If they repeat the rort each afternoon, their employer pays them a day each week for nothing. Worse, hardworking staff must put up with colleagues who game the system by taking excessive micro-breaks that crunch productivity and affect wages growth.
I’ve managed employees (unsuccessfully) who thought nothing of nipping out for 20 minutes for a takeaway coffee. Or lingered in a laneway with other chain smokers when they should have been working. Or watched a video on their smartphone on a toilet break.
It’s hard for busy managers to police the quantity and length of micro-breaks in white-collar workplaces or tell adults they can’t head out for a quick personal task. How demeaning (for managers and employees) to tell someone they can’t go to the toilet.
This is no trivial issue. Various United States studies have shown significant lost productivity from workplace time-wasting. US staffing firm OfficeTeam in 2017 released a study showing the average employee can waste more than eight hours a work week on activities unrelated to their job.
Put another way, some employees who work a 36-hour week could easily waste almost a quarter of that time. And we wonder why fewer companies want to hire full-time staff or prefer to replace them with robots who work 24/7.
The problem is when companies have unclear policies, or none, on workplace micro-breaks; do not communicate them well to staff; or enforce them. In many blue-collar workplaces, enterprise bargaining agreements spell out allowable breaks in detail. That’s less so in office towers.
I cannot recall any of my former employers having policies on micro-breaks. If you needed a good coffee, you went out and got one. The employer trusted staff to be reasonable with breaks and that mostly worked well. But some staff (and managers) flaunted the system.
Still, firms may need to rethink their policies on micro-breaks as pressure to lift productivity builds and as societal and demographic trends change. It may be that more, rather than fewer, micro-breaks are needed, although every organisation is different.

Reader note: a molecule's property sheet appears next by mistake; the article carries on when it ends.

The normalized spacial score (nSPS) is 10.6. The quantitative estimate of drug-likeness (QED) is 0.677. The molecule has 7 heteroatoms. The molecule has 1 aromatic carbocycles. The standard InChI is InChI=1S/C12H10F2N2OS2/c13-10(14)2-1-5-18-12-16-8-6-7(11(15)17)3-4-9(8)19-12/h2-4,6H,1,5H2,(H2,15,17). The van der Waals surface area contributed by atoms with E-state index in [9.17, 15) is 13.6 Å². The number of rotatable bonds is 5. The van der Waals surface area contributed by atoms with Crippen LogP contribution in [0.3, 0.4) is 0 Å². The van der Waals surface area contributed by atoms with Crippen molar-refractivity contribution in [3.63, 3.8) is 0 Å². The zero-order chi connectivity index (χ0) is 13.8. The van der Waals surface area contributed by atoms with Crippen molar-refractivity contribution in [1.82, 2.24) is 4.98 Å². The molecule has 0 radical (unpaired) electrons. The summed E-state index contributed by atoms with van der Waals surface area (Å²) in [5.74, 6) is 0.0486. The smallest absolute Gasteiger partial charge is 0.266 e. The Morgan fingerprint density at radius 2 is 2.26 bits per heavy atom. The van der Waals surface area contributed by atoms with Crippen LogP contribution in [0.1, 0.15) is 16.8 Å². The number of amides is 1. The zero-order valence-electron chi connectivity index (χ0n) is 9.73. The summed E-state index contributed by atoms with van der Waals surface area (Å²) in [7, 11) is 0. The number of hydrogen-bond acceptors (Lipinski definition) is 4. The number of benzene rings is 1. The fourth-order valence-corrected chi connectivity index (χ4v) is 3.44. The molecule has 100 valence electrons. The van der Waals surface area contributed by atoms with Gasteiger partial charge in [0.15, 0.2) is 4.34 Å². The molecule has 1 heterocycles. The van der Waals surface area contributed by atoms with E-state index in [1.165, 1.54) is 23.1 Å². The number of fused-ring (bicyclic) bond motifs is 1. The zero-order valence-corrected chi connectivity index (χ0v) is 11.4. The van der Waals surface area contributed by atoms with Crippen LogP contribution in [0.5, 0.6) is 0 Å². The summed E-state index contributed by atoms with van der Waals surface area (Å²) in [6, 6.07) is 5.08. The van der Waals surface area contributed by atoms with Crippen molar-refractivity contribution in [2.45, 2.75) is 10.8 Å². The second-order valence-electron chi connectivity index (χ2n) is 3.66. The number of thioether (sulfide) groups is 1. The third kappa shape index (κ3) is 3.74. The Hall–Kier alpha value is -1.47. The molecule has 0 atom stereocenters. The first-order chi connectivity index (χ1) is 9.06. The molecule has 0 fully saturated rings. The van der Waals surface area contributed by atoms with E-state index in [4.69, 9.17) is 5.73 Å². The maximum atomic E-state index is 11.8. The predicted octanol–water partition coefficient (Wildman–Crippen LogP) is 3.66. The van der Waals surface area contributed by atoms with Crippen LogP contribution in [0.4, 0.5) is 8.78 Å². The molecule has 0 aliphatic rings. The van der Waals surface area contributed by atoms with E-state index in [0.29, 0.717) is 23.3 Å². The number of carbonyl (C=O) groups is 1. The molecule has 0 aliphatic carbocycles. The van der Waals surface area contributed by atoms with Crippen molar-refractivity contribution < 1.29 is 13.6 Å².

Years ago I worked as a labourer in a railway cement gang in summer, in between university semesters. A water break was permitted every 20 minutes or so to cope with searing heat. If temperatures keep rising, we’ll need to rethink break policies for outdoor workers.
As the population ages, and if we are serious about harnessing the talents of older workers, we might need more flexible micro-break policies, particularly for staff who are on their feet all day.
If we want to encourage more parents to return to work earlier after childbirth, we might need specific breaks that allow workers to check with their children’s carers. Or with elderly parents if workers are providing care or liaising with those who do.
If more work is done in coffee shops, perhaps a more flexible policy towards coffee breaks is needed. Who knows? And what should employees give back in return if they want extra, sanctioned micro-breaks? A slightly longer work day?
The point is, the workplace is changing but policies on micro-breaks in many firms are antiquated or remain a mystery.
Again, we don’t want silly rules for micro-breaks that kill workplace flexibility. Just clarity. Tell white-collar staff what breaks are acceptable and their usual length, within reason.
Better still, develop an organisation culture where staff know what’s right and wrong with micro-breaks, and the culture self-polices employees who game the system.
Just don’t let staff think they can take a cigarette/coffee/bill-paying/email/walk-around-the-block/smartphone break when they feel like it.
Fifteen minutes here and there sounds harmless, but over a year can add up to thousands of dollars of lost productivity for some workers.
Follow MySmallBusiness on Twitter, Facebook and LinkedIn.
Tony Featherstone writes on Personal Finance specialising in Superannuation & SMSFs, Specialist Investments.